Experts say pumpkin spice seasoning involves some “incredible chemistry” that can produce a nostalgic aroma as well as a comfortable feeling.

You can order a pumpkin spice latte just about any way you want.

With skim milk, soy milk, almond milk, or more.

You can order it iced or extra hot.

You can order it with whipped cream or without.

But no matter how you order it, each glass also comes served up with a heaping dose of feel-good nostalgia.

“They taste like warm-blanket feels,” said Joanna Wheeler Johnson, a school psychologist in Georgia.

“It’s really the smell, not the flavor that I love,” added Chelsea Henshaw of Mississippi. “I always buy at least one pumpkin spice latte at the beginning of autumn weather. Then, I remember that I don’t actually like the super sweet taste.”

The pumpkin-spiced craze is about 15 years old and has seen an acceleration in popularity since its earliest days.

In 2003, Starbucks introduced their famous PSL, which now has its own verified Instagram and Twitter accounts.

“Nobody knew back then what it would grow to be,” said Peter Dukes, the Starbucks product manager who led the development of the pumpkin spice latte, in a statement before the 2017 pumpkin spice latte return. “It’s taken on a life of its own.”

Before the coffeehouse conglomerate introduced their famous fall concoction, the seasonal scent was primarily used for candles and home fragrances.

Now, however, pumpkin spice flavorings are in almost every type of food you could imagine, from Cheerios to Oreos, pancake mixes, and protein bars.

If you think this pumpkin spiced insanity is a prime example of marketing done well, you might be correct.

But there’s also some science to explain why we’re all lining up around the corner the day Starbucks drops their first cup of PSL.

Pumpkin spice mixes are typically a combination of cinnamon, nutmeg, ginger, and clove or allspice, said Dr. Kantha Shelke, a food science communicator with the Institute of Food Technologists and an adjunct faculty member at Johns Hopkins University in Maryland.

“Spices alone do not create the ‘pumpkin spice latte’ magic,” Shelke told Healthline. “The popular and almost addictive taste and aroma develops only when these spices are cooked or baked with pumpkin, cream, butter, and sugar. It is this flavor combination that companies have replicated in the popular pumpkin spice latte using extracts and flavors. Pumpkin spice products don’t contain pumpkin or even just these spices. There is some incredible chemistry behind it.”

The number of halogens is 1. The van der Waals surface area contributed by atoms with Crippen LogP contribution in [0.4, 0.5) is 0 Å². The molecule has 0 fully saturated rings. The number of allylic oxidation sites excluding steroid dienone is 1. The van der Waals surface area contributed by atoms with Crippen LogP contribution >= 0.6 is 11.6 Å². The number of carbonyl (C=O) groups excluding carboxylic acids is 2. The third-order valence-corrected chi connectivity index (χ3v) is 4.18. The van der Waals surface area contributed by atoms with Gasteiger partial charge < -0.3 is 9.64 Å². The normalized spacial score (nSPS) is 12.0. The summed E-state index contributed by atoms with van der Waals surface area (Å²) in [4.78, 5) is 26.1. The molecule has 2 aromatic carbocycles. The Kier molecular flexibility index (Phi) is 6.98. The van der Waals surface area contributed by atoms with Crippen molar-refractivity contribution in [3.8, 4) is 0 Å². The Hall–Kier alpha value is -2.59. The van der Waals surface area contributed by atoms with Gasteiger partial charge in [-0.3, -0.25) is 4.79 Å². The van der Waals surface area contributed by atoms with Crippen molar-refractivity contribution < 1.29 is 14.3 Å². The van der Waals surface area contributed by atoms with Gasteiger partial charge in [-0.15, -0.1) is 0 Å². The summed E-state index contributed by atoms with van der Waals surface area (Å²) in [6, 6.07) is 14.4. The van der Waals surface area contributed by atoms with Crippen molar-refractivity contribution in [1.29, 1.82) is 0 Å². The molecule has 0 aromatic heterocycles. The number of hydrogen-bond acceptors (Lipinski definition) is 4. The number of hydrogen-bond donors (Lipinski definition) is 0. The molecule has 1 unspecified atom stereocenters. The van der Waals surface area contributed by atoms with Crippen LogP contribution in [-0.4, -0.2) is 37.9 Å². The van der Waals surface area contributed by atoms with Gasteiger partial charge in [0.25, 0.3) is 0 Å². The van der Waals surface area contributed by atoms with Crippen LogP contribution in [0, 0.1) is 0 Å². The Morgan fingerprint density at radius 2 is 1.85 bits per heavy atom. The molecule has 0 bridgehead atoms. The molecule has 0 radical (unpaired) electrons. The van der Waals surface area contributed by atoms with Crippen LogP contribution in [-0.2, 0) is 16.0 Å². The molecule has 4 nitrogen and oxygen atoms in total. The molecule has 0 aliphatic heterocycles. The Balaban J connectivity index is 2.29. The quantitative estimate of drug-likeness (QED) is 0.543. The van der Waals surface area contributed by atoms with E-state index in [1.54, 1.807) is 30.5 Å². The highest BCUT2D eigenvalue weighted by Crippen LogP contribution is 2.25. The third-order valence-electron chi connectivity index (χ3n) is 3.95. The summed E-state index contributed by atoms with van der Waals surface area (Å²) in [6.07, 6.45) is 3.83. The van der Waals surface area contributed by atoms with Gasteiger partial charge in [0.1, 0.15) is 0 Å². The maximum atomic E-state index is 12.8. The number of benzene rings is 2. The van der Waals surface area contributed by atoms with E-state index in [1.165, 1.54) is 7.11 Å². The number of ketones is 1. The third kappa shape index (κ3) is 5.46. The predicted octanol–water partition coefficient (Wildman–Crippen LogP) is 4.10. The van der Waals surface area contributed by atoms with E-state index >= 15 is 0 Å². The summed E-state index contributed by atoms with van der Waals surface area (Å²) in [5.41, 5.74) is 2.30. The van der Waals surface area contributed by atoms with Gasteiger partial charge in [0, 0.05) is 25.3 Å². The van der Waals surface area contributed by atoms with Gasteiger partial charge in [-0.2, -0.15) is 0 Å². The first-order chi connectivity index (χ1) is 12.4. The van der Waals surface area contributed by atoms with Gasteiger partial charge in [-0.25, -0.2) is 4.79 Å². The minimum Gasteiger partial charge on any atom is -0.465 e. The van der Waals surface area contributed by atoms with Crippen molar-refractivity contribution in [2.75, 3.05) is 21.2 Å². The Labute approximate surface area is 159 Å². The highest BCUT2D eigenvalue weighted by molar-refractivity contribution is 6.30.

There’s also the emotional aspect of it, Shelke said.

Companies know people pay for comfort and nostalgia in food, and they’re more than happy to deliver it in the form of pumpkin spiced goods.

“The human brain is adept at identifying aromas quickly in terms of when they were last encountered. In Western culture, the aroma of a baking pumpkin pie immediately transports people to all the warm and friendly times associated with pumpkin pie — holiday gatherings, families, celebrations, treats, sweets, things that childhood memories are made of,” Shelke explained.

Kristen Hovet, a Vancouver-based science journalist and yoga instructor, said the addictive nature of pumpkin spice also goes to a biological reaction we have when we eat these foods.

Hovet learned during yoga teacher training, including some courses on Ayurveda (a holistic healing approach), that pumpkin-spiced products come with many healthful ingredients.

“These four main pumpkin spice ingredients [cinnamon, nutmeg, ginger, and cloves] all have warming properties and increase circulation,” Hovet told Healthline. “This is perfect for cooler or cold weather, when our circulation slows down. A reduced flow of oxygen can make you feel tired and lethargic, but after having a pumpkin spice latte or another pumpkin-spice flavored food or beverage, our blood vessels expand and we feel warmer and more energized.”

It’s this pleasure sensation, as well as the memories the flavors evoke, that have us reaching for every pumpkin-spiced food we can find, Shelke says.

“Seasonality helps. The warmth of the mixture is an ideal comfort during cooler weather,” Shelke said. “Being warm and happier — and therefore, nicer and more giving — especially during the holidays makes pumpkin spice as effective as juniper and pine in fireplaces in changing our frame of mind and soothing us. Optimized spirits can be uplifting and foster a feeling of wellness, and this can make people crave it repeatedly.”

That, and sometimes these foods really are just plain tasty.

If you don’t have the five bucks to offer the green apron-clad baristas, that’s OK.

Hovet offers a few ideas for enjoying the benefits of the spices without shelling out major cash.

“I am celiac and love putting pumpkin spice into gluten-free oatmeal on cold mornings,” she said. “Another favorite is pumpkin spice cookies made with brown rice flour and canned pumpkin.”

Not a fan of the pumpkin spice combination, but enjoy the spicy comfort in warm beverages? You’re in luck.

Several other foods and spice combinations offer the same feel-good benefits and they’re equally flavorful.

Chai would be very similar in that it is black tea often mixed with the main ingredients of pumpkin spice plus cardamom,” Hovet said. “Cardamom, in addition to having warming properties itself, is excellent for relieving gas and bloating. You can see that many of these blends share certain commonalities. They are warming, increase circulation, and aid digestion.”

Shelke adds that the mixture of spices for Middle Eastern baklava and the cinnamon-nutmeg mix in rice puddings evoke many of the same intense emotions as pumpkin spice.

“The caramelizing notes of burning sugar can be soothing for many, for it reminds them of childhood days and mom baking cookies,” Shelke added. “When sugar is heated, it forms a vast number of aromatic compounds that can transport people through a range of experiences beyond cookies.”